Beach forage fish spawning

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This page is a core topic for Beaches as proposed by ESRP learning program

The following pages are associated with beach forage fish spawning:

Related Pages Related Documents
Pacific sandlance and surf smelt provide a significant source of prey to larger fish, birds and mammals. Available evidence suggests that they spawn on beaches in sedimentparticles of clay, silt, sand, gravel, or cobble, transported by water, are called sediment. of a specific size and elevation. These spawning sites are created and sustained by large scale physical processes, particuarly the erosion of bluffs, and the transport and winnowing of sediments as part of long-shore drift. The protection of forage fish spawning has therefore become an important management goal of beach ecosystem management.

Pacific Herring which spawn on eelgrass and macroalgae are considered on other pages.

Notes

  • WDFW manages a small forage fish science program that monitors and tests beaches for forage fish spawning.
  • There is not evidence to determine whether the same forage fish return to spawn at the beach of their birth.
  • There is no reliable record to determine if overall beach spawning forage fish populations are stable or changing.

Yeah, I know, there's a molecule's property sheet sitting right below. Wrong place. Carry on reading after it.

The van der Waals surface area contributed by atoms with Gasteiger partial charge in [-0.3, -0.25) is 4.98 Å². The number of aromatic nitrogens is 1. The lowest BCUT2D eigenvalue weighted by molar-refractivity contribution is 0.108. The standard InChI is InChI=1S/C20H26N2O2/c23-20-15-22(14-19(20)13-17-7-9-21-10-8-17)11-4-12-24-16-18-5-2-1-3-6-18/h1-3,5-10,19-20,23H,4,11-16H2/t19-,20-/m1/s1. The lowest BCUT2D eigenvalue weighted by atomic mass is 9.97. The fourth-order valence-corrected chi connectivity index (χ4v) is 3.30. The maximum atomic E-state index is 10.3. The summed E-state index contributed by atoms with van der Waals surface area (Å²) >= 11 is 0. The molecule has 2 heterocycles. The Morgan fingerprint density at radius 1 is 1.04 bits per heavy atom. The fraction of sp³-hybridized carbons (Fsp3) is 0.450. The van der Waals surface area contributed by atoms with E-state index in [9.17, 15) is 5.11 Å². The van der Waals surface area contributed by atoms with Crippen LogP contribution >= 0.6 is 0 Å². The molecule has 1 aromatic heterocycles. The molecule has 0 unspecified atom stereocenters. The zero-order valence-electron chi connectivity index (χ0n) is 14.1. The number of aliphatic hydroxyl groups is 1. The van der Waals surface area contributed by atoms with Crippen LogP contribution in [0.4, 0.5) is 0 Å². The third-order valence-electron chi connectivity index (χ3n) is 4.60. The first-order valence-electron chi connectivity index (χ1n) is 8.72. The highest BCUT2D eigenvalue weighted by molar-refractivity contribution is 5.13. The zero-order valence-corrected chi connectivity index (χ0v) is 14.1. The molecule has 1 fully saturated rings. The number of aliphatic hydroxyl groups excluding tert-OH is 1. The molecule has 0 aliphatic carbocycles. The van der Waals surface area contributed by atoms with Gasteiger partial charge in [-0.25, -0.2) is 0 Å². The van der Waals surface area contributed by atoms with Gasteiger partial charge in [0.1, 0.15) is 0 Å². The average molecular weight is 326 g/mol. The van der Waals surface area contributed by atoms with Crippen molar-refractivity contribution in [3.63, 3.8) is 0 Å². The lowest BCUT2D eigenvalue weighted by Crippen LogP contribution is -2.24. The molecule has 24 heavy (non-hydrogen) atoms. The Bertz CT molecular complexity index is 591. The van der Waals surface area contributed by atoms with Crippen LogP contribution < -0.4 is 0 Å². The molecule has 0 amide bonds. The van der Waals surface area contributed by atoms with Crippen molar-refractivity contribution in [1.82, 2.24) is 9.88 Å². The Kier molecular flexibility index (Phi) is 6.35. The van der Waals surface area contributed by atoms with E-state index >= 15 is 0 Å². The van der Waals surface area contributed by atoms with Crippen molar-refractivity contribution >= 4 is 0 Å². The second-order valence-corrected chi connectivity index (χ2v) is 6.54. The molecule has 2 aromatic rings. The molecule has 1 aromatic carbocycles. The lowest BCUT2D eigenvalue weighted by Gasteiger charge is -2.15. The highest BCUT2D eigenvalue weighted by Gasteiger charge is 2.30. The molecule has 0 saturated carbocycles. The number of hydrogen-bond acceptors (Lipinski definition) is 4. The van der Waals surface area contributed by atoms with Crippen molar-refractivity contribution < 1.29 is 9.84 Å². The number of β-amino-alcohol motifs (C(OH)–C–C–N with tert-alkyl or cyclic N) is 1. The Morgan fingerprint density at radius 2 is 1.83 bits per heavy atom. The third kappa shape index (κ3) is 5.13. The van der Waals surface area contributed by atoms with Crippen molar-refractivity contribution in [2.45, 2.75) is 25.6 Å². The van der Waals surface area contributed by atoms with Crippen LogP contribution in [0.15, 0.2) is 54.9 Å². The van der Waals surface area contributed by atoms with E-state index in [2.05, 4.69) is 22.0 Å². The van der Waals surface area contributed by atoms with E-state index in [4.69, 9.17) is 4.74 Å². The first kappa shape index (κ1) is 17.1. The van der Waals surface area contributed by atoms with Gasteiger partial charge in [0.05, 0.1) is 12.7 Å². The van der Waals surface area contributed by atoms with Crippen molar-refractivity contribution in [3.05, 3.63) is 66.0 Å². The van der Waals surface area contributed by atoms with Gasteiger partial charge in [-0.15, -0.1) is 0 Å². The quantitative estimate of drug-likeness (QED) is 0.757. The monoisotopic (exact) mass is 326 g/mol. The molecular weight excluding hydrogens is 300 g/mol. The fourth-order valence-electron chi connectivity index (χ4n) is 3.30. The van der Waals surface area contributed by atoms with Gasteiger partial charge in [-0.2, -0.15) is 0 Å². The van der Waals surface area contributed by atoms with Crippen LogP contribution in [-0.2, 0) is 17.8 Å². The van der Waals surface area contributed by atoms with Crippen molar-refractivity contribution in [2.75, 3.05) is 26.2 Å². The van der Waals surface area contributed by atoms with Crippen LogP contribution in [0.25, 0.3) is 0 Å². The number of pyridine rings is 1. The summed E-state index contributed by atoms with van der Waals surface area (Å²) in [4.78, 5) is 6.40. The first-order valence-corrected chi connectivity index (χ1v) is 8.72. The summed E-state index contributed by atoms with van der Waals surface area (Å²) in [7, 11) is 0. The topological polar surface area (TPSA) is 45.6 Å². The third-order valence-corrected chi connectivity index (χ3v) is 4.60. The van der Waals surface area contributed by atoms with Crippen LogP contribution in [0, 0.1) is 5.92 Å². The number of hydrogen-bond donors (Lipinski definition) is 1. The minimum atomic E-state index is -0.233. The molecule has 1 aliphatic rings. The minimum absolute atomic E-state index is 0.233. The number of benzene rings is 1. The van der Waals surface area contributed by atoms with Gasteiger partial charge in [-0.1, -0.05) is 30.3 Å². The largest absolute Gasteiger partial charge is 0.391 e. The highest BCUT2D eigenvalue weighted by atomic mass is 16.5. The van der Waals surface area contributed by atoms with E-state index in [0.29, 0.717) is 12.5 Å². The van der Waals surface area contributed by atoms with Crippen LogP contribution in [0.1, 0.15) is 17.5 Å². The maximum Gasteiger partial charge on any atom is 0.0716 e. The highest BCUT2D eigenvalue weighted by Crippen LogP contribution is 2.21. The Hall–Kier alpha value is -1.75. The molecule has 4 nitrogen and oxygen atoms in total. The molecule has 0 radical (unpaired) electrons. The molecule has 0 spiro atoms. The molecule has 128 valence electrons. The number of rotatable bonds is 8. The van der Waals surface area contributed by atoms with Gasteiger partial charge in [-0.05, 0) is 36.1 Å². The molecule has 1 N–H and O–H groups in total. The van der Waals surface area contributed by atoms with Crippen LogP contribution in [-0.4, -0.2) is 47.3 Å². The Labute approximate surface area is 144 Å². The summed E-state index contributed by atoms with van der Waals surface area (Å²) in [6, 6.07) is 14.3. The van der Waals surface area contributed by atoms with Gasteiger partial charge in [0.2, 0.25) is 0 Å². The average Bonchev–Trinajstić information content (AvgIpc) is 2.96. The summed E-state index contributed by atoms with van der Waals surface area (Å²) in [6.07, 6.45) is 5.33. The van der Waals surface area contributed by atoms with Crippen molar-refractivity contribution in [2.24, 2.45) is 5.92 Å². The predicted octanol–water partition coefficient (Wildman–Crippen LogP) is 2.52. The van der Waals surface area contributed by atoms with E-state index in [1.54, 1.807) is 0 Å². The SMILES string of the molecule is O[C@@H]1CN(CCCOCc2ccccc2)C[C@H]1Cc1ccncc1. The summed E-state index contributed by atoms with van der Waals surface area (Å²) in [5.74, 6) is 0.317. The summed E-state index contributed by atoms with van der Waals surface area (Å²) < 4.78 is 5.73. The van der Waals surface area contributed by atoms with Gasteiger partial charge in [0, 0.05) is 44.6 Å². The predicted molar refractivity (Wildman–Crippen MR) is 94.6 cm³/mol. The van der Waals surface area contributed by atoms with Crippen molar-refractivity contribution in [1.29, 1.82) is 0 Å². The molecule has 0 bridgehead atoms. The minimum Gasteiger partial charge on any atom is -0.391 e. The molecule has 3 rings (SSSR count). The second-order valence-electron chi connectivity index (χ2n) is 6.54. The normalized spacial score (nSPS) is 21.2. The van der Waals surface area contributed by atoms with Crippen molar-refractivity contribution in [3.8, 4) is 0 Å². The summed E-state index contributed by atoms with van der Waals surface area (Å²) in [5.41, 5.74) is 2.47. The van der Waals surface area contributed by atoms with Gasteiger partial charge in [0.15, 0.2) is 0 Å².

• Penttila 2007 provides a synthesis of marine forage fish knowledge.
  • Harper & Ward 2001 compares documented occurance of forage fish to beach classification and finds that most records of forage fish spawning occurs or a few beach types.
  • Rice 2006 observes higher mortality among forage fish eggs on beaches with higher temperature and an absence of overhanging vegetation.
  • Penttila 2001 explores egg mortality among summer-spawning fish.
  • Quinn et al 2012 found that while beach forage fish spawning is distributed around Camano Island, that most of the egg production occurs at a few beaches, associated with a northerly aspect and lower beach temperature.
  • Krueger et al 2010 suggests that that sea level rise has the potential to reduce surf smelt spawning where beach elevations cannot adjust through bluff erosion due to armoring.
  • Encyclopedia of Puget Sound has a brief summary article.
  • Theresa L. Liedtke at USGS appears to be involved in forage fish research for USGS.
  • WDFW provides a WDFW PHS Marine Map Service that provides current forage fish spawning data.
  • NOSC 2005 describes a forage fish monitoring effort in the North East Olympic Peninsula shoreline.
  • Friends of San Juans 2004 describes a forage fish management strategy based on spatial analysis of forage fish spawning in the San Juan Islands.
  • Hood Canal Coordinating Council and WDFW completed a $186k Forage Fish Study for east Jefferson County.